MOSCOW, May 14 (Reuters) - A private Russian security firm linked to Kremlin-controlled oil giant Rosneft has become the controlling shareholder in a Venezuelan-focused oil consortium that Rosneft left, a state registry and database showed on Thursday.
Russia in March set up an oil firm called Roszarubezhneft at the same time as Rosneft sold its business in Venezuela to an undisclosed company owned by the Russian government.
According to Interfax news agency’s Spark database, a security firm called ChOP RN-Okhrana-Ryazan has become the owner of 80% of the National Petroleum Consortium, a Russian entity, which has worked in Venezuela.
Roszarubezhneft took control of ChOP RN-Okhrana-Ryazan, which had been in Rosneft’s ownership, in April, according to data in the state registry.
Interfax first reported earlier on Thursday that the security firm had taken control of the consortium. Rosneft did not respond to a request for comment.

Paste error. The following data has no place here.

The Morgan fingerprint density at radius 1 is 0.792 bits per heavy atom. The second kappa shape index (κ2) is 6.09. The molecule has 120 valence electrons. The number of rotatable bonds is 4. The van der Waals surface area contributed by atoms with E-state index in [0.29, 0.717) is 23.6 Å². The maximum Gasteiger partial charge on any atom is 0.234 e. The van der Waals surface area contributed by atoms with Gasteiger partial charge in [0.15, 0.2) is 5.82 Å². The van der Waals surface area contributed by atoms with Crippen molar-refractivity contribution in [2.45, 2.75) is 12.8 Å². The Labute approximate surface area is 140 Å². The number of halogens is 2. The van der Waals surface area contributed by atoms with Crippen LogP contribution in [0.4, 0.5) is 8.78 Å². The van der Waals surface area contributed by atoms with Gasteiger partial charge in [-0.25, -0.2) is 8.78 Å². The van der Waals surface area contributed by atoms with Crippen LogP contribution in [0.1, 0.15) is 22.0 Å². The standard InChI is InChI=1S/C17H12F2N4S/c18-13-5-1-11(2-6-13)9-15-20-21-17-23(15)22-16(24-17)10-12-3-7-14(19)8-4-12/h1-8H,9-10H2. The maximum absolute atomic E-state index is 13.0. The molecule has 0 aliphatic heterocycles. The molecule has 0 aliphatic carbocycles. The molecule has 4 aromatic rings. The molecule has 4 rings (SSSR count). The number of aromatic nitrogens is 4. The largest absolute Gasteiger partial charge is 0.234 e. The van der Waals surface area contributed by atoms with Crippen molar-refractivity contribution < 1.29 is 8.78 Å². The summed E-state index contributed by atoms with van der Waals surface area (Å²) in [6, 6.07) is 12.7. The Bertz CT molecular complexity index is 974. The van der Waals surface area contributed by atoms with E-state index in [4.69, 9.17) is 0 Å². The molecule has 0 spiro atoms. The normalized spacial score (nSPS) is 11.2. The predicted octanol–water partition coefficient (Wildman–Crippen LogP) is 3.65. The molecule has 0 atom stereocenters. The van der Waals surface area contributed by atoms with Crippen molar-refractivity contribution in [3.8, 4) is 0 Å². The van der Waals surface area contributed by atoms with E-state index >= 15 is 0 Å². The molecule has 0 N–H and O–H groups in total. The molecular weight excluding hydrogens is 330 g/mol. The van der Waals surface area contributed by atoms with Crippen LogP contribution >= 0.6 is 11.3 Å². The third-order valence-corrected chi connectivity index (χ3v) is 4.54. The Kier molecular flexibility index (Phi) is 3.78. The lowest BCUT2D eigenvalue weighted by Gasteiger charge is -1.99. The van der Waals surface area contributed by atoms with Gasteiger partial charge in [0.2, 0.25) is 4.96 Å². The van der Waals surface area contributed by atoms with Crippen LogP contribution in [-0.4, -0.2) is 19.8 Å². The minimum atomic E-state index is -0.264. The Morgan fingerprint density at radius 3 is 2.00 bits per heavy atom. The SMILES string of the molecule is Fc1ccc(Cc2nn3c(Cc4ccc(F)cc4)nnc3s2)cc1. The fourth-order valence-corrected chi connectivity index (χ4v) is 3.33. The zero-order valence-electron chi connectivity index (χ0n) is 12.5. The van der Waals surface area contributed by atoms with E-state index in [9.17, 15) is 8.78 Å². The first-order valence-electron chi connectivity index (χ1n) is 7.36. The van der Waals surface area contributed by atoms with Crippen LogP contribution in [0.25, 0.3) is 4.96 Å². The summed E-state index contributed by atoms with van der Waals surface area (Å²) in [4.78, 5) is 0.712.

A source familiar with the details told Reuters in March that the Russian state cut its holding in oil giant Rosneft to below a majority stake as part of its deal to buy the group’s Venezuelan assets.
The divestment of its interests in Venezuela may shield Rosneft from future sanctions risks. Washington has long criticised Rosneft for working in the South American country and trading its barrels.
U.S. sanctions were this year put on two Swiss-based Rosneft units - Rosneft Trading and TNK Trading International - that Washington said had provided Venezuelan President Nicolas Maduro and his state energy company PDVSA with a lifeline. (Reporting by Anastasia Lyrchikova; writing by Vladimir Soldatkin, editing by Emelia Sithole-Matarise)